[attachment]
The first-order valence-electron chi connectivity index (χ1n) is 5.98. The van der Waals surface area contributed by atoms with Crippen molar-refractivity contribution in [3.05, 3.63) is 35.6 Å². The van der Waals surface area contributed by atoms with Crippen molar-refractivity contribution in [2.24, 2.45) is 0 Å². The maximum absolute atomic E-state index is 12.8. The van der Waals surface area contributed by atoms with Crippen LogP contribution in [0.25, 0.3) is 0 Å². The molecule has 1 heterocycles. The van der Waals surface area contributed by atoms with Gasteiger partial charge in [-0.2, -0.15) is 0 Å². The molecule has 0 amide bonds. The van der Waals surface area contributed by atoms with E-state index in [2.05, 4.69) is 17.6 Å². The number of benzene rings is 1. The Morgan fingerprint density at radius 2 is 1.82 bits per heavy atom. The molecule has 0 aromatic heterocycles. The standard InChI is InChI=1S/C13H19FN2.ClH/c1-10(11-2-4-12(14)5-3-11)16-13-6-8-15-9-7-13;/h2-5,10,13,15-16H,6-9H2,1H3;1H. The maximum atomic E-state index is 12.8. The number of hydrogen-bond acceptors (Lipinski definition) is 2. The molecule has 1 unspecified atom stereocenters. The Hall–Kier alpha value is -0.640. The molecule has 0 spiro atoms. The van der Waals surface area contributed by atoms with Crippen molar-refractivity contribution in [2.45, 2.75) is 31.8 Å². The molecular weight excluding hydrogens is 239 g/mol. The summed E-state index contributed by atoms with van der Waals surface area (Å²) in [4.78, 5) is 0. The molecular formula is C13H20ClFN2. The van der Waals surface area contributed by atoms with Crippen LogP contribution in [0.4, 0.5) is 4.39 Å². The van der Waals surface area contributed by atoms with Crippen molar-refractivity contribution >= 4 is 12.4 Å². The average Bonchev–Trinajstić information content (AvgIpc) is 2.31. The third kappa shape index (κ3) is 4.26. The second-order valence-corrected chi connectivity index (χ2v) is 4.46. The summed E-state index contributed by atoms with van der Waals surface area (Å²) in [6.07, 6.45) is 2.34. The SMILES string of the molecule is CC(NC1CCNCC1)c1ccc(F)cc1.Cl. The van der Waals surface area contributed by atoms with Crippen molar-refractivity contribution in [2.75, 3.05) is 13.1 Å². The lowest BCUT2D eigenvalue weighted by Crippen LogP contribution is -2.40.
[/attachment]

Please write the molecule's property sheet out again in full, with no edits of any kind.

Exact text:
The first-order valence-electron chi connectivity index (χ1n) is 5.98. The van der Waals surface area contributed by atoms with Crippen molar-refractivity contribution in [3.05, 3.63) is 35.6 Å². The van der Waals surface area contributed by atoms with Crippen molar-refractivity contribution in [2.24, 2.45) is 0 Å². The maximum absolute atomic E-state index is 12.8. The van der Waals surface area contributed by atoms with Crippen LogP contribution in [0.25, 0.3) is 0 Å². The molecule has 1 heterocycles. The van der Waals surface area contributed by atoms with Gasteiger partial charge in [-0.2, -0.15) is 0 Å². The molecule has 0 amide bonds. The van der Waals surface area contributed by atoms with E-state index in [2.05, 4.69) is 17.6 Å². The number of benzene rings is 1. The Morgan fingerprint density at radius 2 is 1.82 bits per heavy atom. The molecule has 0 aromatic heterocycles. The standard InChI is InChI=1S/C13H19FN2.ClH/c1-10(11-2-4-12(14)5-3-11)16-13-6-8-15-9-7-13;/h2-5,10,13,15-16H,6-9H2,1H3;1H. The maximum atomic E-state index is 12.8. The number of hydrogen-bond acceptors (Lipinski definition) is 2. The molecule has 1 unspecified atom stereocenters. The Hall–Kier alpha value is -0.640. The molecule has 0 spiro atoms. The van der Waals surface area contributed by atoms with Crippen molar-refractivity contribution in [2.45, 2.75) is 31.8 Å². The molecular weight excluding hydrogens is 239 g/mol. The summed E-state index contributed by atoms with van der Waals surface area (Å²) in [4.78, 5) is 0. The molecular formula is C13H20ClFN2. The van der Waals surface area contributed by atoms with Crippen LogP contribution in [0.4, 0.5) is 4.39 Å². The van der Waals surface area contributed by atoms with Crippen molar-refractivity contribution >= 4 is 12.4 Å². The average Bonchev–Trinajstić information content (AvgIpc) is 2.31. The third kappa shape index (κ3) is 4.26. The second-order valence-corrected chi connectivity index (χ2v) is 4.46. The summed E-state index contributed by atoms with van der Waals surface area (Å²) in [6.07, 6.45) is 2.34. The SMILES string of the molecule is CC(NC1CCNCC1)c1ccc(F)cc1.Cl. The van der Waals surface area contributed by atoms with Crippen molar-refractivity contribution in [2.75, 3.05) is 13.1 Å². The lowest BCUT2D eigenvalue weighted by Crippen LogP contribution is -2.40.